On Sunday mornings I’ve been glued to Cardinal Luis Antonio Tagle as he rendered in flesh and blood the subjects in the first and second readings, and the Gospel of the day. Glued is perhaps a milder word. Mesmerized is probably more accurate.
The cardinal has that rare Presbyterian magnetism, with an oriental countenance, a happy face and smiling Chinese eyes that seem to portray the eternal message of hope and joy in the Holy Scripture. If simplicity, purity and clarity of thoughts are the ways to bring God’s message to the human heart, then the cardinal succeeds. It seems that theology, to Cardinal Tagle, can be pared down and simplified into the humane love of God toward man and man’s humane love for God.
Cardinal Tagle’s homilies are excellently crafted to penetrate men’s hearts in a soothing way without losing spontaneity. In the reverential silence of an early Sunday morning, listening to the cardinal is a delicious one-on-one encounter with the joyful thoughts of a holy priest.
When Cardinal Tagle speaks about the faith, no thought is overinflated and none is underrated. Only pure, clear and simple truths with a lot of love and joy coming from a holy soul straight to another mortal who’s thirsty for enlightenment.
Communicating with silence
I first listened to Cardinal Tagle when he delivered a talk last year at the Catholic Mass Media Awards ceremony. His topic surprised me. He talked about silence, silence as a form of communication with our inner selves and the ambiance of God that surrounds us. It can take place without the spoken word because it uses absorption as the language of reception. At best it is reflective communication that relies heavily on our common sense and intuition.
There is wisdom in silence, because our conscience is left alone to follow its impulse.
Noise is synonymous with confusion, a feature of an over-communicated world filled with clutter. In our relationship with God, simplicity is a condition for faith. Simplicity is a quality of humility. Humility is letting God speak to us in silence, allowing His infinite love and mercy to engulf us. Silence could very well be our oasis in a confused and overburdened world. There’s nothing like solitude to bring us back in the presence of God.
Last Sunday, Cardinal Tagle unraveled to his TV viewers the wonderful world of God’s infinite mercy and forgiveness. Forgiveness for the heinous transgressions of King David in the first reading to the gentlest of compassionate forgiveness toward the public sinner, the woman who bathed Jesus’ feet with her tears. This story of forgiveness and compunction, as interpreted by Cardinal Tagle in the most compassionate tenor, made us feel that the whole idea of Christianity is focused on God’s immense love and forgiveness. In fact, God’s love and forgiveness of man’s transgressions is central to the story of salvation.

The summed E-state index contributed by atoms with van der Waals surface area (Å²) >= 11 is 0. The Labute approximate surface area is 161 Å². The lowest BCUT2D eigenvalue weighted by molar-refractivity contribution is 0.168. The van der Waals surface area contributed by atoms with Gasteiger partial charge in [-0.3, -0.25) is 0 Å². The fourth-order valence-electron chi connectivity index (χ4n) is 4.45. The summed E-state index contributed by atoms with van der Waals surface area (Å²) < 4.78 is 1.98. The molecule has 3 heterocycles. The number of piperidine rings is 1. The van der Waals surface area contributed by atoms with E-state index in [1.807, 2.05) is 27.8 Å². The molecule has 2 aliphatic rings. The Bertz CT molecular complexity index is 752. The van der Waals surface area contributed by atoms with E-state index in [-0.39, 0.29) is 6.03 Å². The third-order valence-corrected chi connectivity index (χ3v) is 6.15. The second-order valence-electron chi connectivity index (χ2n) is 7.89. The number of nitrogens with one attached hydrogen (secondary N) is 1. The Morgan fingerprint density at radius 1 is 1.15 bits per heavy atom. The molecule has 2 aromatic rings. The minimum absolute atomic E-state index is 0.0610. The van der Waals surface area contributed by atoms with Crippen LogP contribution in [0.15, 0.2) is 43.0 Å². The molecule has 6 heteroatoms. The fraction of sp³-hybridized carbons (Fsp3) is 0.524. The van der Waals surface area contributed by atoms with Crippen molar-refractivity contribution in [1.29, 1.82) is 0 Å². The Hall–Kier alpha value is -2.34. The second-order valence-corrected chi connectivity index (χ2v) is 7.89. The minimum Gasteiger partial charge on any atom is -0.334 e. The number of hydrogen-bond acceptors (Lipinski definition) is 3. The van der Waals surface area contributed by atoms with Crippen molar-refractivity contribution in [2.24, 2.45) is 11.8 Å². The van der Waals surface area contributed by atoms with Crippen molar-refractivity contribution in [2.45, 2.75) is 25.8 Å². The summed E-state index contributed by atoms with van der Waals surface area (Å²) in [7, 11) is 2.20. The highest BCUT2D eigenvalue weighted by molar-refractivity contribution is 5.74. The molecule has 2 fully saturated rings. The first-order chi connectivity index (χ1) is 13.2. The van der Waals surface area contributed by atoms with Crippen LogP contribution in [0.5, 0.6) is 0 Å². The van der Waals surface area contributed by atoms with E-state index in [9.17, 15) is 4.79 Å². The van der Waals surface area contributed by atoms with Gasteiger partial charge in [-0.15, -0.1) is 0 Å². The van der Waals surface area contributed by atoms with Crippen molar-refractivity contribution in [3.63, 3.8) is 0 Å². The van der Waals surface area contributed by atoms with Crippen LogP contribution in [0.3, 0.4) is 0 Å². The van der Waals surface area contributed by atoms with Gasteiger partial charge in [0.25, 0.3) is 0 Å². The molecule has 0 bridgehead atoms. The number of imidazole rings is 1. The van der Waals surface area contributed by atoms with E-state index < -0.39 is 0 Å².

To be able to express the mystery of God’s love and mercy in human terms is the force why the Catholic doctrine appeals to plain and simple village women like my grandmother to brilliant intellectuals like Gilbert K. Chesterton, the atheist who converted to the Catholic Church because he wanted his sins to be forgiven.
Cardinal Tagle’s use of television to teach and bond with the viewers is a welcome event in the Year of Faith, as declared by Pope Benedict XVI last year.
The Catholic world through the years has produced excellent preacher-priests who became famous for their exhortatory brilliance in bringing Christ’s message into the minds and hearts of men. Their genius rests on their ability to use the languages of the common man—clear, simple and direct to the heart.
In the mid-’50s, Bishop Fulton J. Sheen gathered millions around the TV set with his weekly program expounding on the truth and beauty of the Catholic faith. He was a preacher with unique magnetism ever displayed by a prince of the Catholic Church. Regal in his bishop’s vestments and stately in his movement, he was “blessed with the happy facility of being able to present the sublime mysteries of the Christian Gospel in a language that the modern age understands.”
Bishop Sheen visited the Philippines in the early ’50s, said Mass for us at Ateneo. I saw him at close range and was held captive by his penetrating eyes. As head of the Society of the Propagation of the Faith, he accomplished much to promote the foreign missions of the Church. EWTN still replays his top-rating TV program of the ’50s. You can watch and listen to him on YouTube.
Newman and St. Paul
A century ago, Cardinal John Henry Newman was the toast of British Catholics. His sermons were often praised for their freshness and originality. Says Fr. George W. Rutler, author of “A Crisis of Saints,” Newman had a style of relating the plain truths with the Gospel in a realistic and emphatic way. Newman saw the great importance of the individual differences in human souls and a unique feature of his approach was to always “speak to people as individuals.” Never had a voice the like of his been heard in the Oxford pulpit. People flocked to hear him, sometimes moved to tears by Newman’s eloquence.
Of course, there’s St. Paul, the iconic and legendary apostle who pioneered in the globalization of Christianity.
Paul was formerly a brutish and ruthless persecutor of Christians, God had to strike him down and recruit him by force. Paul, of course, was the same forceful, muscular and never-say-die evangelizer responsible for the spread of the faith among the people of God including pagans of early civilizations. Paul’s epistles to all the world reverberate through the ages proclaiming the love and majesty of God. St. Paul’s teachings ring true, reverberating at all times until the fullness of time.